It sounds like we'll be focusing on character advancement for the first part of this game, using the solo-play rules from an earlier post. I am assuming these rules https://forum.atlas-games.com/t/solo-play/9494/1? I have enjoyed using these rules to advance a magus NPC in a table-top game, and like the idea of using them along with more traditional pbp stories.

Trying to get a handle on timing ...

... and later ...

If an apprentice ends his/her apprenticeship early, will we also be using the solo-play rules for them, until 1220?

I agree with Trogdor's seasons suggestion.

What else should we know before throwing out character concepts?

The seasonal advancement for apprentices is up to the masters- if the masters choose to follow that formula that is certainly fine. The solo play rules will be used, not only after apprenticeship but during, including the right of your master to send you off to deal with some adventure on his behalf should he chose to do so.

What I have at this point for the game beginning is as follows:
The covenant of ___ began as a chapterhouse in 1061 when Roger I decided that the ruined town of Locri was vulnerable to Saracen raiders as a landing spot, but with people having already abandoned the location on 2 occasions it would be hard to support as a defensive position. When it was pointed out that the location had a pagan temple which had been leveled but a century earlier by Saracen raiders, it was gifted to a covenant from Normandy along with a writ of crenulation and a rent that was expected, and the expectation that the magi would defend this land for themselves from Saracen invaders.
50 years later the chapterhouse has become a covenant, with a mixture of people of Greek, Roman, Norman and Saracen heritages. The following boons and hooks are mandatory:

Writ of crenulation (minor boon), indebted (minor flaw)

obviously naming the covenant should be one of the early tasks.
When we get to the point of "founding" in 1100 AD the covenant will have already grown from a chapterhouse to have 2000 bp. The players will also need to agree on additional boons and hooks as of 1100 AD ("solo" play may change these as things progress).
Vis sources are generally likely to be of a commercial rather than supernatural nature- for example a scriptorium that generates magical texts sold for vis as opposed to vis from flowers in a magical glade. Italy as a whole has been well settled and domesticated, so natural vis is rare. Not impossible, just rare.
The Roman Tribunal has books referred to as authorities- these books cannot be covered by cow and calf within the tribunal, though commentaries on them may be- I am planning to generate a list of these, but they tend to be high level and of middling quality, so most people will not start study with them, but because of standardization of these authorities commentaries on them are fairly widespread.

Obviously anything you want to know about the history of Italy in the 12 and 13th centuries could be relevant, but there is plenty out there on Wikipedia and other sources. There will be some other restrictions on boons and hooks related to the history of Locri. For example the temples were to Persephone and Aphrodite, so any attunement of the aura should follow from this. Remote is not a possibility since there are two towns within 6 miles, and so forth...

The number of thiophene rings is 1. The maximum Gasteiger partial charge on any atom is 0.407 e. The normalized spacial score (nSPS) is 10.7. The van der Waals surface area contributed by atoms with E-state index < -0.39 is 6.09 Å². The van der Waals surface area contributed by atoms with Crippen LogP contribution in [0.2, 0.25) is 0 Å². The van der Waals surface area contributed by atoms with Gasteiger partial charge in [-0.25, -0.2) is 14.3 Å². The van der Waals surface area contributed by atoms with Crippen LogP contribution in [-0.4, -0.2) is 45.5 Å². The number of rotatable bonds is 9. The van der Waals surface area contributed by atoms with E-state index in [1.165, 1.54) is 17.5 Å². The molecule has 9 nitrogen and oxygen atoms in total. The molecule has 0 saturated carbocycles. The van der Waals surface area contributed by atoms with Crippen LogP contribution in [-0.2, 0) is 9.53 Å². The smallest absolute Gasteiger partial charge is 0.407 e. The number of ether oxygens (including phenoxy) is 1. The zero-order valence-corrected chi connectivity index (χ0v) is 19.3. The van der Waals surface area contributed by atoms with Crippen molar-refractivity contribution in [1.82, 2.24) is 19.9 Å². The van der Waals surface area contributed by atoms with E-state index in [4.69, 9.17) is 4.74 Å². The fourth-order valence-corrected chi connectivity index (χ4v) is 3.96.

As a note- Locri was first abandoned in the fifth century AD, and there was open resistance to persecution of Paganism in the Byzantine empire including a pagan majority of the empire through 602 AD. The temples are recorded to have been destroyed by Saracens in 915. The earliest the temple could have been built was 580 BC- so pretty much any level of aura is possible...

I wasn't thinking so much along the lines of what Trogdor suggested. Rather, I was simply thinking we might choose what is taught in those guaranteed 14 (1 used for opening) seasons. Everything else up to the person playing the parens, including when those guaranteed seasons are.

Again, you the player can suggest, but it is really up to the person playing the parens. Which is both realistic and, I feel, a fair tradeoff for the extra amount of power this can translate into.

There will be a certain quid pro quo, that should keep us all on track. I may be training someone else's apprentice character, but someone else is training mine. What goes around comes around. We'll all have incentive to keep the apprentices on track.

Sounds good. I think I've got a good concept in mind that could fit a lot of variations, just so long as the point of the covenant is not generally headed toward the infernal.

The point is not headed toward the infernal, however it is heavy on intrigue in the Roman tribunal, and where there is the head of the Church, there will be infernal forces trying to corrupt it, and I will not forbid anyone from pursuing the infernal if they so wish- including taking things to private communication so everyone does not know. This would be a quick way to escalate a grog to mythic companion status after all... for the small cost of his soul...

No problem there. This concept just veers strongly against the infernal.

If we were to start the game with about 3 people, and hadn't attracted more by the time we finish covenant management I would probably want you to each manage an extra magus through the startup for new players to take over...